The strange title of this review comes from the awareness that this particular edition of "Wuthering Heights" is, to say the least, "controversial". Just see the other review and also the comments attached to it. As somebody who has studied, compared, reviewed in the last ten years some forty-odd editions of this novel from 1900 (Haworth Edition) onwards, I will try to remain as cool as possible, not concealing my possible vested interests as an early-retired Roman Catholic priest.
This Ignatius Critical Edition, introduced and edited (?) by Joseph Pearce, is rather a text-oriented edition (and not a "study" or context-oriented one, like Norton's, Broadview's or Longman Cultural, to name only the very best of them). Besides the text itself and copious footnotes, we are left only with the twenty page Introduction by Pearce and three critical essays at the end which are not at all bad nor overly controversial: they can even add to our never-ending understanding of this most deep and poetical of all texts (a slight overstatement).
The second essay is particularly good, the other two rather
Thus, this edition should be compared to the Oxford's and Penguin's ones (to name the best and best-known of them),
or the Wordsworth Edition or the Oneworld's one.
We begin with the real STRENGHTS of Ignatius Edition:
1) THE TEXT itself, that is deadly accurate (with the unavoidable corrections) on the 1847 first edition. This, of course, doesn't happen as a miracle of Pearce's own: it's only a matter of copying (and that means perhaps typesetting) from the Clarendon reference edition and not getting involved in a legal suit over copyright (something that I surmise ended abruptly the way of the excellent Heather Glen's edition for Routledge
--and it remains a very good option to get one of the very few copies still extant of that ill-fated effort, for the Introduction and the Afterthought by Glen are most valuable and imppressive, and the annotation is good enough. You may try Amazon Canada or abebooks.com, but it's not easy to get a good-condition copy, and paper has not stood well the test of the time, although Oxford or Penguin or Wordsworth do far worse as regards paper ageing).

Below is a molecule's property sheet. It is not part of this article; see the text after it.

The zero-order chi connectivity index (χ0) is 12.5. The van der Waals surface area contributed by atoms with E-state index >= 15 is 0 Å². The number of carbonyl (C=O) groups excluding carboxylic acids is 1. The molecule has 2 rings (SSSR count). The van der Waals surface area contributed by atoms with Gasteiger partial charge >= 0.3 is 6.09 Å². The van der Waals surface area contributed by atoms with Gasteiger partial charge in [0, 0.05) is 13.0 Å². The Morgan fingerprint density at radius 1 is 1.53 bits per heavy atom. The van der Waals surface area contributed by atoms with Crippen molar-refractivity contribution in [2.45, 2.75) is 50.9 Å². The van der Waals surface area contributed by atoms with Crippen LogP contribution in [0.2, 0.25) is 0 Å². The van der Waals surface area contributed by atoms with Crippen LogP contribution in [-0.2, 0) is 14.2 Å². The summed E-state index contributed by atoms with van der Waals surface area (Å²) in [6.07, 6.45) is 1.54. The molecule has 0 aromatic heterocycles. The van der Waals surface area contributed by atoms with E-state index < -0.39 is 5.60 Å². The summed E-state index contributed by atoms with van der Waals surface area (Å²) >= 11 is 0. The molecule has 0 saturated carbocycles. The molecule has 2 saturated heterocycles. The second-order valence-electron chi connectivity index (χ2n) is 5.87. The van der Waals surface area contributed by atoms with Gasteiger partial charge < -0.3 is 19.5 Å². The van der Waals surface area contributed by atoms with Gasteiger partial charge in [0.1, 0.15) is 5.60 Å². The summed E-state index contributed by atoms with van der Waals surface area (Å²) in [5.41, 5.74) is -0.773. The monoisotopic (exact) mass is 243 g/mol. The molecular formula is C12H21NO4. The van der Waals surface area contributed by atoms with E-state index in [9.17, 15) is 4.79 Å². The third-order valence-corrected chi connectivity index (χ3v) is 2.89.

Returning to the Ignatius Critical Edition, its text is deadly accurate to the point of fastidiousness (as it happens with other Oxford look-alikes), for example in the funny and nonsensical "two volume" division, with its separate chapter numbering, or the rather heavy and most un-American punctuation.
2)THE ANNOTATON, is -arguably- the VERY BEST on the market for accuracy and completeness (with only one gross blunder, easily detectable, but just now I can't find the page). The lexical and dialectal helps are sufficient and user-friendly, although of course nothing is as user friendly as the full Standard English glosses of the dialectal tirades as footnotes, that began with the Franklin Mint editions (for example the 1979 one, with the Alan Reingold illustrations, one good and not so expensive item to own), and continue nowadays with Norton Fourth, Broadview, or Longman Cultural. These last editions offer also reliable
1847-like texts (especially Booth's for Longman), although not so deadly accurate, with a more sensible modern punctuation (especially Norton, but also Broadview), and even dropping the "two volume" division altogether in the case of Norton and Broadview, or softening it in Longman's (with a double chapter numbering in the "second volume", like the old Macdonald edition of 1955 with the very suggesting Dame Daphne du Maurier Introduction, some good illustrations, and a reliable Garrod/Page text--another interesting buy).
3)MATERIAL PRODUCTION. A good trade paperback (albeit without flaps) in the line of -again- Broadview, Norton and Booth (Oneworld Classics edition, with a less reliable eclectic text with some errors and too many of 1850 Charlotte's "improvements" does better in this respect, with flaps, slightly better paper and it looks like signature-sewn instead of all-glue "perfect binding". I'm not so sure about Broadview, Longman and Norton, for I would have to tear them apart for ascertaining that, and my scientific curiosity doesn't get so far).
Ignatius Edition, for its part, IS signature-sewn (no doubt about it), with good paper and near perfect printing quality in Goudy Old Style typeface (not my favorite, but who minds!) set to 11,5/13,5 points. That is much easier on the eyes than the Sabon 10/12,5 of Longman, with a perfect print quality, or the Plantin 10/11,5 of Broadview with a similar printing quality, not to mention the Fairfield 9/11 of Norton Fourth, with worse printing quality. In summary, Ignatius Critical Edition is the most legible and best produced of this bunch. As far as material production is concerned, Oxford World's Classics and Penguin Classics, let alone Wordsworth Classics, are genuine TRASH (i.e."mass market paperback") that look like they had a
Top Secret label of "Destroy BEFORE reading" and, in any case, will not last long enough to be read again.
To speak now of the WEAKNESSES, there is only ONE, but almost a deadly one.
THE INTRODUCTION ! These twenty pages, written to the glory of the great Joseph Pearce, who seems perfectly able to write a "scholarly" Introduction about goodness knows what, encompass all the sectarianism and bigotry and shortsightedness that one fears to find after reading the back cover statements
("a tradition-oriented approach", "many modern critical editions have succumbed to the fads of modernism[?] and